No-name Franky G. finally is initial hit

THE BALTIMORE SUN

NEW YORK - His name may seem better suited to a hip-hop magazine than to a movie marquee, but Franky G. is no budding rap star. "The only thing I wrap are presents," he says.

Franky G. is a film actor who embraced the initial years ago when he found that there were too many actors in the Screen Actors Guild named Gonzalez. He has no regrets.

"They love it in Hollywood," he says.

And they apparently love more than just the name. In less than a year, Franky G., who reluctantly revealed he is in his "late 30s," has gone from a no-name actor kicking around "off-off-Broadway," as he put it, to a promising new talent sharing screen time with big names in the movies. He plays Dustin Hoffman's dimwitted henchman in the gangster flick Confidence; he is a mechanic in The Italian Job, the high-octane ode to the Mini Cooper starring Mark Wahlberg and Edward Norton; and he will star as a rookie detective opposite Val Kilmer in Wonderland, a true-crime tale due in September. His mailbox, once empty, now overflows with scripts, he says.

"I don't think the Hollywood world has ever seen someone like him," says director Eric Eason, who cast Franky G. as the lead in the family drama Manito, which opened in New York June 22. "He has these action-star good looks, but he can do comedy, and he has a rare ability to really tap into his emotions."

Franky G. is lounging at a park in Flushing, Queens, where he has lived since he was 17. The swing sets are rusted, and the basketball hoops have no nets. Dressed in his standard baggy jeans, sweatshirt and Timberland boots, he looks less like a Hollywood "it boy" than a neighborhood guy looking for a pickup game. Nothing about him screams star.

But one need only read about Franky G.'s turn as an ex-convict named Junior in Manito to know that he has something.

The film, set in the Washington Heights section of Manhattan, follows the lives of Junior Moreno, a conflicted ex-convict trying to mend his broken life, and his brother, Manny, the first in his family to attend college. As Junior, Franky G. is at once a sweet-talking philanderer, a tortured son, a struggling father and a loving big sibling. One moment he is a volatile brute, wielding punches, the next he is crumpled and crying, a victim of unforeseeable circumstances.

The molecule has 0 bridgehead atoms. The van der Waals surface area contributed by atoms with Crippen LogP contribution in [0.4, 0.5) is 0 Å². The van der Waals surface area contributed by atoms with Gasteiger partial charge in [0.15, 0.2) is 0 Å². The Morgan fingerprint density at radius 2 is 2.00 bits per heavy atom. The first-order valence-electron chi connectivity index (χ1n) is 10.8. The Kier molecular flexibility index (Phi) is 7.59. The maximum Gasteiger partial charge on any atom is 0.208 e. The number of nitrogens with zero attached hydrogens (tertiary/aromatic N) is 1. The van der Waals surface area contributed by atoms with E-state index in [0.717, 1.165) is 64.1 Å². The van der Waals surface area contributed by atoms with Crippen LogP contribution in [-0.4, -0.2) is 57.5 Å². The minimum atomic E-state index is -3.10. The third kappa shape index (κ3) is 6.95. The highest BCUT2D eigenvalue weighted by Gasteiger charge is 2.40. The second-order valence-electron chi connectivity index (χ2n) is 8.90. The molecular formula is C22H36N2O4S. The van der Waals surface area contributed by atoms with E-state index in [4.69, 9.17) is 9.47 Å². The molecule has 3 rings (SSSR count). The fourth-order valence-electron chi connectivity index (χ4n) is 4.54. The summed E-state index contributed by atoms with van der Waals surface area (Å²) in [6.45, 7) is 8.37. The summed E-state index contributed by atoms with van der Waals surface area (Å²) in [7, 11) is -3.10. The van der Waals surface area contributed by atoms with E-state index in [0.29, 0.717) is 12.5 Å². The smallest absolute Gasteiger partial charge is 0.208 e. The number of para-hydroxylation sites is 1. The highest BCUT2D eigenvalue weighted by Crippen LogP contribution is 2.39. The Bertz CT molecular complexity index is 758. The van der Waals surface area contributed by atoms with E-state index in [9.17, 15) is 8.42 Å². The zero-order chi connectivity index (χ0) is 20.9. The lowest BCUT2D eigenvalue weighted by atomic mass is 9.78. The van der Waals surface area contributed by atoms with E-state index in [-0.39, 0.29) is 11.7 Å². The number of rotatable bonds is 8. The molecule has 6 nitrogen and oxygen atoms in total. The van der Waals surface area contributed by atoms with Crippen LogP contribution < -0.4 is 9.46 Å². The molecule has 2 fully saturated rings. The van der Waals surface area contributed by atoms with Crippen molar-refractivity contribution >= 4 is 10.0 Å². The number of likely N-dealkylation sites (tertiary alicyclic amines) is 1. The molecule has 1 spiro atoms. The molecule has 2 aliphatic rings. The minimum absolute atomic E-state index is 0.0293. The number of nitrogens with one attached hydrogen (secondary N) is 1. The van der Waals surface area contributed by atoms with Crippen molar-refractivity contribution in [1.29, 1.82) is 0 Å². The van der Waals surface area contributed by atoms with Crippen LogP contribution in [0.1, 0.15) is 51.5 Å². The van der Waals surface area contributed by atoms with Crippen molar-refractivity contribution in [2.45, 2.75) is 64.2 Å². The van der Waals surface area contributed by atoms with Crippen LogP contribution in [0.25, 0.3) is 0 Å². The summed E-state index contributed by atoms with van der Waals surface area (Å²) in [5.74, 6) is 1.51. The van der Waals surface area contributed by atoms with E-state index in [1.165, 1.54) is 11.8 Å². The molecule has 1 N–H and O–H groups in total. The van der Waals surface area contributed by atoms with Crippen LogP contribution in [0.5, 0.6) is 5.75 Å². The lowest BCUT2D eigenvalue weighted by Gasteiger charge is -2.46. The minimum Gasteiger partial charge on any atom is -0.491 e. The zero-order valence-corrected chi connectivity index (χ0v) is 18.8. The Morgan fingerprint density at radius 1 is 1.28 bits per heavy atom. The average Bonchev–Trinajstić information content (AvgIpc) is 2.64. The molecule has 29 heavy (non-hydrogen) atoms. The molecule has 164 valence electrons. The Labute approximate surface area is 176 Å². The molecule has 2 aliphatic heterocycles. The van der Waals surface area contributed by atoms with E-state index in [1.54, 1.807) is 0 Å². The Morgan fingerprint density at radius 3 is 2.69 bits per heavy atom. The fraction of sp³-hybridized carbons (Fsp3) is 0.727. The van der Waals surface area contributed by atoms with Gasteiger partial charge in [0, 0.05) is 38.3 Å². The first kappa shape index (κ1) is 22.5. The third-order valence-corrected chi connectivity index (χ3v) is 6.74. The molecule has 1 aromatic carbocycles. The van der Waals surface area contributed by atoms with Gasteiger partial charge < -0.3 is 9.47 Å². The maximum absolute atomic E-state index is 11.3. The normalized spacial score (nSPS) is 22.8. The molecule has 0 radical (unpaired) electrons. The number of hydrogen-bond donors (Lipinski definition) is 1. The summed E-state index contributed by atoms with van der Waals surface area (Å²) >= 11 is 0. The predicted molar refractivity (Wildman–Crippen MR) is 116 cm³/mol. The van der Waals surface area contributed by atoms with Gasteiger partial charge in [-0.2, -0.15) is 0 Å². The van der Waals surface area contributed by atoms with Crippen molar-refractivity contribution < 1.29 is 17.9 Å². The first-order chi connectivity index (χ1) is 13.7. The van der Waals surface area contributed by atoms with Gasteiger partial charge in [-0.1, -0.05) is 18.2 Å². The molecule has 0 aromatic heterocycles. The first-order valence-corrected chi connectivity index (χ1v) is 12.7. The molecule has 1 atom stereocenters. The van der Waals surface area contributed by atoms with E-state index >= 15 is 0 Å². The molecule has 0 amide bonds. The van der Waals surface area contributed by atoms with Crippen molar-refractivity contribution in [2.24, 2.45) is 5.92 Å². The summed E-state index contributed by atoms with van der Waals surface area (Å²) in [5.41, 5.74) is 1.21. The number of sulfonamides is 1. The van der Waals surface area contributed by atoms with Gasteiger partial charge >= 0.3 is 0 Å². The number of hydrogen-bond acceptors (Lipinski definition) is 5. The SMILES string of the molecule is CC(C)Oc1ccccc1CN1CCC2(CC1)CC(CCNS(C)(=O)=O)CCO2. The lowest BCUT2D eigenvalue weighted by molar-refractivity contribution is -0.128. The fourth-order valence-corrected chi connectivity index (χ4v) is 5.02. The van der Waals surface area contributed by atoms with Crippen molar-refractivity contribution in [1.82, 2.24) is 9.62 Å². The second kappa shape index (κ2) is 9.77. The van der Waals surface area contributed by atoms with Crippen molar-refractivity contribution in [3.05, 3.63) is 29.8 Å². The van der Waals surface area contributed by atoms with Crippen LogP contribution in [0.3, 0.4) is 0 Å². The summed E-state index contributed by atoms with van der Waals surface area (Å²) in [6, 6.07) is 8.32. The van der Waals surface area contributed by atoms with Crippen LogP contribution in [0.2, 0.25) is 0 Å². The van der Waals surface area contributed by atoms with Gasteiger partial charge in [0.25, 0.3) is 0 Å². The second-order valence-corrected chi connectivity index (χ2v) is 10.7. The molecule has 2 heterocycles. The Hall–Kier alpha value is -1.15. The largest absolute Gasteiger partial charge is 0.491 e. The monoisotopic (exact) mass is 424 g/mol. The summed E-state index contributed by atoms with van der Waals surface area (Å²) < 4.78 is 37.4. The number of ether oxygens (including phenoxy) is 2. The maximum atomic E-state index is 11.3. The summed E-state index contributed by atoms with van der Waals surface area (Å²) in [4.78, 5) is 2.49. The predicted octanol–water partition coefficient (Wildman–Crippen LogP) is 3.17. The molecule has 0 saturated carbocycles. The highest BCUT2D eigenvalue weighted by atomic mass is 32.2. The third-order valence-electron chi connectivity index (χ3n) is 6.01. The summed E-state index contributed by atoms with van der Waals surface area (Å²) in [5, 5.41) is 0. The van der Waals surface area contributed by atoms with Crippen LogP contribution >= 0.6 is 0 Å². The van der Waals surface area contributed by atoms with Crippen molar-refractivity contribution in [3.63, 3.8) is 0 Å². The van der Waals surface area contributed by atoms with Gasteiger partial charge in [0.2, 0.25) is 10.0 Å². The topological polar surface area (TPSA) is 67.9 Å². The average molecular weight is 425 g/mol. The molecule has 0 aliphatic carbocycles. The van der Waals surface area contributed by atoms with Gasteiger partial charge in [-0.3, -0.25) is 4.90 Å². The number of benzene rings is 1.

"I love the role because it shows I have range," says Franky G., an animated man whose hands punctuate every statement. Tapping his chest, he continues: "As soon as I read the script, I felt Junior. I felt his pain, his emotion."

This much was evident to Eason, who said he cast Franky G. immediately after hearing him read for the part. "I must have seen over a hundred people, but I had no question in my mind that he was the guy," Eason says.

Born in Williamsburg, Brooklyn, as the middle child of seven, Franky G. found acting late in life. His first love was football, and after studying criminal law investigation at Northeastern State University in Oklahoma, he became a running back for the Long Island Tomahawks, a semipro team. Then a knee injury cut short his career.

"I loved the game, and I was good at it," he says wistfully. "But I guess the big man had other plans for me."

It took him years to discover what those plans were. The only thing clear to him, he says, was that he "didn't want to work 9-to-5 jobs" for the rest of his life. Instead he took jobs as a strip-club bouncer, a security guard, a construction worker. He became a competitive body builder. (At the height of his beefcake days, he says, he could squat 510 pounds.) And he enrolled in acting classes.

Though Manito would be his big break, Franky G. has no plans to move west. He continues to live at home in a Flushing rowhouse with his mother, older sister and nephew and spend time with his girlfriend of three years. (His father lives a block away.) "My sister and I take care of my mother. She went through a lot with my family, and I like to give back."

When he is in Los Angeles, he stays at places like Best Western, he said. No Mondrian for him. "I keep it real ... real cheap," he says. He is given to cheesy lines like that. Ask him about Hollywood, and he replies: "Nice people. But it's filled with phony baloneys." Ask him about himself: "I don't play games. Tricks are for kids." One gets the impression that Franky G. would rather talk sports scores than Strasberg. Still, he takes acting seriously.

"I don't want to be seen as a muscle head," he says, adding that he has turned down a batch of roles that would require him to be nothing more than a walking bottle of creatine, uttering lame one-liners like "I'll be back" between explosions.

Still, he cannot escape comparisons to Vin Diesel, who has fashioned a lucrative acting career by playing the muscular gun-toting hero in action adventures like XXX.

"I respect Vin Diesel immensely, but me and Vin Diesel are two different people," Franky G. says.

"I don't want to be limited," he adds. "I want people to know that I am an actor."

He does not want everyone to know, however. Franky G.'s bench-press buddies at Gold's Gym in Queens still have little clue about his celluloid life, he said. He plans to keep it that way.

"They always ask me why I'm out in California," a grinning Franky G. says. "I tell them I'm on vacation."

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